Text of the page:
The authors gave a detailed description of the MRI acquisition, preprocessing, subfield mapping, and final analyses. For all comparisons, the hippocampus was divided into three consistently identifiable subfields, specifically CA1-3, CA4-dentate gyrus (DG), and subicular complex. Each group was compared to a control group (sex- and age-matched) and then to one another. Relative to controls, the primary finding was that TLE-HS typically presented with significant and only ipsilateral hippocampal atrophy affecting all subfields, whereas TLE-G presented with increased volumes within the CA4-DG bilaterally. TLE-HS also showed marked bilateral increases in T2 intensity and mean diffusivity (MD) with the highest effects in the ipsilateral CA1-3 and CA4-DG, whereas TLE-G showed subtler ipsilateral increases. When comparing the groups, the TLE-HS still showed significant ipsilateral atrophy and MD increases across all fields, but the T2 increases were only seen in the anterior ipsilateral CA1-3 subfield.

When evaluating hippocampal functional connectivity, TLE-G showed only subtle disruptions, which were localized to the subiculum. However, TLE-HS demonstrated significant “reconfigurations” of hippocampal networks, typically with decreased connectivity between areas of the DMN, including connections to the ipsilateral anterior and dorsal medial prefrontal cortex. In addition, patients with higher hippocampal T2 signal and atrophy seemed more likely to have associated “functional disconnections” from key structures in this so-called DMN.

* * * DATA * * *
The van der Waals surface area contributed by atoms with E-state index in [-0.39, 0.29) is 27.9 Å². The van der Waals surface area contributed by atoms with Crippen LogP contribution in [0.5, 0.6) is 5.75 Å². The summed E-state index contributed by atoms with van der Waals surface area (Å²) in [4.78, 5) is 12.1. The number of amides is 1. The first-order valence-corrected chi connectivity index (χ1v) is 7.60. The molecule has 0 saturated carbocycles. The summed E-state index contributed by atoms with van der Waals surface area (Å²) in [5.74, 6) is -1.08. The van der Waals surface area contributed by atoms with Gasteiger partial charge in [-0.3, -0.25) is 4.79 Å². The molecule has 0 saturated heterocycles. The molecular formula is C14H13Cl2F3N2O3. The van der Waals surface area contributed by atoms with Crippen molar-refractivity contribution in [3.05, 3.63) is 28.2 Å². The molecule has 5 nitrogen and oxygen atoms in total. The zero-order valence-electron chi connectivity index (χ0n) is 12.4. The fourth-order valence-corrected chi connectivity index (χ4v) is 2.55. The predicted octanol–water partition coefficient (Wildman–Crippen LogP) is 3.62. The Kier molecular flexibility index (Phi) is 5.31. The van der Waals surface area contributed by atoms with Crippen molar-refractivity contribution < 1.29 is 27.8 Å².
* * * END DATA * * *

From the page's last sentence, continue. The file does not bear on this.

COMMENTARY

Per the authors, “best practice” radiological studies can fail to show a pathological lesion in up to 50% of patients. Thus, the primary goal of this study was to determine “phenotypes” associated with two of the more common pathological diagnoses in TLE from high-resolution imaging. As described above, the authors were able to delineate some clear structural and functional imaging characteristics associated with TLE-HS with subtler findings associated with TLE-G. Prior to surgery, this type of detailed analysis could be used to determine the potential histopathological diagnosis. This could be applied in imaging “negative” cases, which may represent early or subtle instances of TLE-HS. Findings could then be used to determine treatment options and to better predict postoperative prognosis. In addition, as the authors mention, in instances where histopathology may be unobtainable, such as with thermal ablation, these techniques could possibly be used instead.

However, there are some drawbacks. First, this type of “research-dedicated” imaging would not be readily available in all locations. In addition, the analysis, including the preprocessing and subfield mapping, would not be a service provided by all radiology departments and likely would be performed by the treating team. Although these analyses usually utilize freely available software, they often are complicated, multi-step processes and can lead to errors. Finally, insurance companies do not support some types of specialized imaging, including some functional imaging. Regardless of its present clinical applicability, this study sheds some interesting light on the idea of TLE as a heterogeneous disorder, likely representing a “spectrum.”

REFERENCE

  1. Stylianou P, Hoffmann C, Blat, Harnof S. Neuroimaging for patient selection for medial temporal lobe epilepsy surgery: Part 1 structural neuroimaging. J Clin Neurosci 2016;23:14-22.